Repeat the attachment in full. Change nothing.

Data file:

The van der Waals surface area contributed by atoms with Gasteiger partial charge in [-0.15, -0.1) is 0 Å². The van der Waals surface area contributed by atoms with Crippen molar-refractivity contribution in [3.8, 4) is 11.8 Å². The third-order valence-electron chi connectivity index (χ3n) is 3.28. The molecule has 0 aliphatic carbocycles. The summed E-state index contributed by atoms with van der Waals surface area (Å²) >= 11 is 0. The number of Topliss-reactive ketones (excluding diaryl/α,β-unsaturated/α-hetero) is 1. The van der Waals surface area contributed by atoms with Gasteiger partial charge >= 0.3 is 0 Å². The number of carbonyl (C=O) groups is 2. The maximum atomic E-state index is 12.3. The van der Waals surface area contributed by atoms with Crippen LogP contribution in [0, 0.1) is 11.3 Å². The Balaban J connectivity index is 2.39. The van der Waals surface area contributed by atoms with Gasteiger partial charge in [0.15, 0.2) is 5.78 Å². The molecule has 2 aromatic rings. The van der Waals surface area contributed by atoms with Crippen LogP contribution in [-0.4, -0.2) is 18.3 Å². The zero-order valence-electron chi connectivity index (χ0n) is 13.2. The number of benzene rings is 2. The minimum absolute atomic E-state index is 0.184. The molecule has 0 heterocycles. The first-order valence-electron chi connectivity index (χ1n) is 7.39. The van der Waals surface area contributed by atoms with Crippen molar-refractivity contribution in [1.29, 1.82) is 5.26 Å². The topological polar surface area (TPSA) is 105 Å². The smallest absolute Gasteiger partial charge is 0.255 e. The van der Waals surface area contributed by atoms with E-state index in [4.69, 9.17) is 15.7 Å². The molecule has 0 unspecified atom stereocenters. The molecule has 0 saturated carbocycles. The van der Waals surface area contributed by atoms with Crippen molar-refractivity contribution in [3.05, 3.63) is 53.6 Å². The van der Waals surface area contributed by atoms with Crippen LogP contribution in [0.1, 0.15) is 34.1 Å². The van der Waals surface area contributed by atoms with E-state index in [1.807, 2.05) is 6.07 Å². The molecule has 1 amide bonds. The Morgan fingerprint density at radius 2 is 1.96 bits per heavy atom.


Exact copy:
The van der Waals surface area contributed by atoms with Gasteiger partial charge in [-0.15, -0.1) is 0 Å². The van der Waals surface area contributed by atoms with Crippen molar-refractivity contribution in [3.8, 4) is 11.8 Å². The third-order valence-electron chi connectivity index (χ3n) is 3.28. The molecule has 0 aliphatic carbocycles. The summed E-state index contributed by atoms with van der Waals surface area (Å²) >= 11 is 0. The number of Topliss-reactive ketones (excluding diaryl/α,β-unsaturated/α-hetero) is 1. The van der Waals surface area contributed by atoms with Gasteiger partial charge >= 0.3 is 0 Å². The number of carbonyl (C=O) groups is 2. The maximum atomic E-state index is 12.3. The van der Waals surface area contributed by atoms with Crippen LogP contribution in [0, 0.1) is 11.3 Å². The Balaban J connectivity index is 2.39. The van der Waals surface area contributed by atoms with Gasteiger partial charge in [0.15, 0.2) is 5.78 Å². The molecule has 2 aromatic rings. The van der Waals surface area contributed by atoms with Crippen LogP contribution in [-0.4, -0.2) is 18.3 Å². The zero-order valence-electron chi connectivity index (χ0n) is 13.2. The number of benzene rings is 2. The minimum absolute atomic E-state index is 0.184. The molecule has 0 heterocycles. The first-order valence-electron chi connectivity index (χ1n) is 7.39. The van der Waals surface area contributed by atoms with Crippen molar-refractivity contribution in [1.29, 1.82) is 5.26 Å². The topological polar surface area (TPSA) is 105 Å². The smallest absolute Gasteiger partial charge is 0.255 e. The van der Waals surface area contributed by atoms with E-state index in [4.69, 9.17) is 15.7 Å². The molecule has 0 unspecified atom stereocenters. The molecule has 0 saturated carbocycles. The van der Waals surface area contributed by atoms with Crippen molar-refractivity contribution in [3.05, 3.63) is 53.6 Å². The van der Waals surface area contributed by atoms with Crippen LogP contribution in [0.1, 0.15) is 34.1 Å². The van der Waals surface area contributed by atoms with E-state index in [1.807, 2.05) is 6.07 Å². The molecule has 1 amide bonds. The Morgan fingerprint density at radius 2 is 1.96 bits per heavy atom.